Lechlade-on-Thames ... a potted guide

Places worth visiting...

Kelmscott Manor

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Cotswold Woollen Weavers

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Lechlade-on-Thames, situated at the southern edge of the Cotswolds, is named after the River Leach that joins the Thames near The Trout Inn. 

As the highest point at which the River Thames is navigable, it is actually possible to travel by river or on foot from Lechlade to London. The town has a healthy tourist trade, particularly in the summer when the Thames is busy with cruisers, narrowboats and small boats.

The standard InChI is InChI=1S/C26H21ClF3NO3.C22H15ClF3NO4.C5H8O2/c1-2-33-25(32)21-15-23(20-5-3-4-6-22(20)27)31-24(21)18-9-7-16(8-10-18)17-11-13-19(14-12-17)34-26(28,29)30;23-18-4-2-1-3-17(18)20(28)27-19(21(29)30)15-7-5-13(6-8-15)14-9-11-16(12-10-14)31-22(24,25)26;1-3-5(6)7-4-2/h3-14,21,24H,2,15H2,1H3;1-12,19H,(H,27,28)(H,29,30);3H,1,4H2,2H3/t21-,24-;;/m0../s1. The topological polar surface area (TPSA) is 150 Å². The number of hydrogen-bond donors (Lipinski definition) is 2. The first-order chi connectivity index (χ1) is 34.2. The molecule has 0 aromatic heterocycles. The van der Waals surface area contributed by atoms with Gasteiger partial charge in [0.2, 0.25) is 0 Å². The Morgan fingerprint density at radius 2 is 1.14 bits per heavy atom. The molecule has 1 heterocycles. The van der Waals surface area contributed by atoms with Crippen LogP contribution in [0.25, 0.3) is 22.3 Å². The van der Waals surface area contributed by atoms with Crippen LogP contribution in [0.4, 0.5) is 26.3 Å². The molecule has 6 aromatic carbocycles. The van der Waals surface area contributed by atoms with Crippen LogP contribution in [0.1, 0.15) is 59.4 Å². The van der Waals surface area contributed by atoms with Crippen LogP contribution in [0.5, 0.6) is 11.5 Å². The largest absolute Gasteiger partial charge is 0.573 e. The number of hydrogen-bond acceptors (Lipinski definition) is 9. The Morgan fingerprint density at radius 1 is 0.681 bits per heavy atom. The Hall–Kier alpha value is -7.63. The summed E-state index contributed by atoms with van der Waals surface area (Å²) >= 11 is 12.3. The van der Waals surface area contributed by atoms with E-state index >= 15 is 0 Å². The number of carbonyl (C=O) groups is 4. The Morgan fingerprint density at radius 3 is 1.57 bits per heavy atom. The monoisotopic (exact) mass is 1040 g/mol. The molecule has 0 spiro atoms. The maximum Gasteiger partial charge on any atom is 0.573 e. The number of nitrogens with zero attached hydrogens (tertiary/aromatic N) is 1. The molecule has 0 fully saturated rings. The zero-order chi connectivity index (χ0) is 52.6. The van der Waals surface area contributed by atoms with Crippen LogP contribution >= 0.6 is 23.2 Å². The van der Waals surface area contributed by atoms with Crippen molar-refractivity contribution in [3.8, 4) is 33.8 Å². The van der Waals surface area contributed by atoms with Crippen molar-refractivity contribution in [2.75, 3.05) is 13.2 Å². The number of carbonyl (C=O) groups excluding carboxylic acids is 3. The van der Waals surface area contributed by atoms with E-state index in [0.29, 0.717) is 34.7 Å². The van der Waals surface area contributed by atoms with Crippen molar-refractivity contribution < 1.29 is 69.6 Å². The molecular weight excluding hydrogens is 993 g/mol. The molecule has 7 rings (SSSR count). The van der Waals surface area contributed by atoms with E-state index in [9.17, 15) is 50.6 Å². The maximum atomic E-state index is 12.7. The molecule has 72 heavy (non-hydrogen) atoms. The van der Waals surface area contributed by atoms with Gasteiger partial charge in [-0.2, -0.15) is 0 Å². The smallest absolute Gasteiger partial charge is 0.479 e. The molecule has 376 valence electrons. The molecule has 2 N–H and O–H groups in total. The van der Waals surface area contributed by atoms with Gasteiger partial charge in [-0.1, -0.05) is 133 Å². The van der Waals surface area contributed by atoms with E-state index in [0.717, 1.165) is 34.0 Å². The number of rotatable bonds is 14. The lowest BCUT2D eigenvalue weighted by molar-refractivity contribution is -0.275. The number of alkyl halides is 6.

There is also good fishing in the local rivers and lakes and the riverbanks are popular picnic spots. In 1210 King John granted a market charter to Lechlade which developed a thriving wool trade, and today the market place is central to life in the town. 

The parish church of St Lawrence is also a notable landmark and the churchyard inspired the poet Shelley to compose "A Summer Evening Churchyard" during a visit to Lechlade in 1815. The path through the churchyard is now named after him - “Shelley’s Walk”. 

With a population of just over 3,000, Lechlade boasts several pubs, a number of antique shops and several other retail outlets. Nearby Kelmscott Manor was the summer home of William Morris for 25 years.
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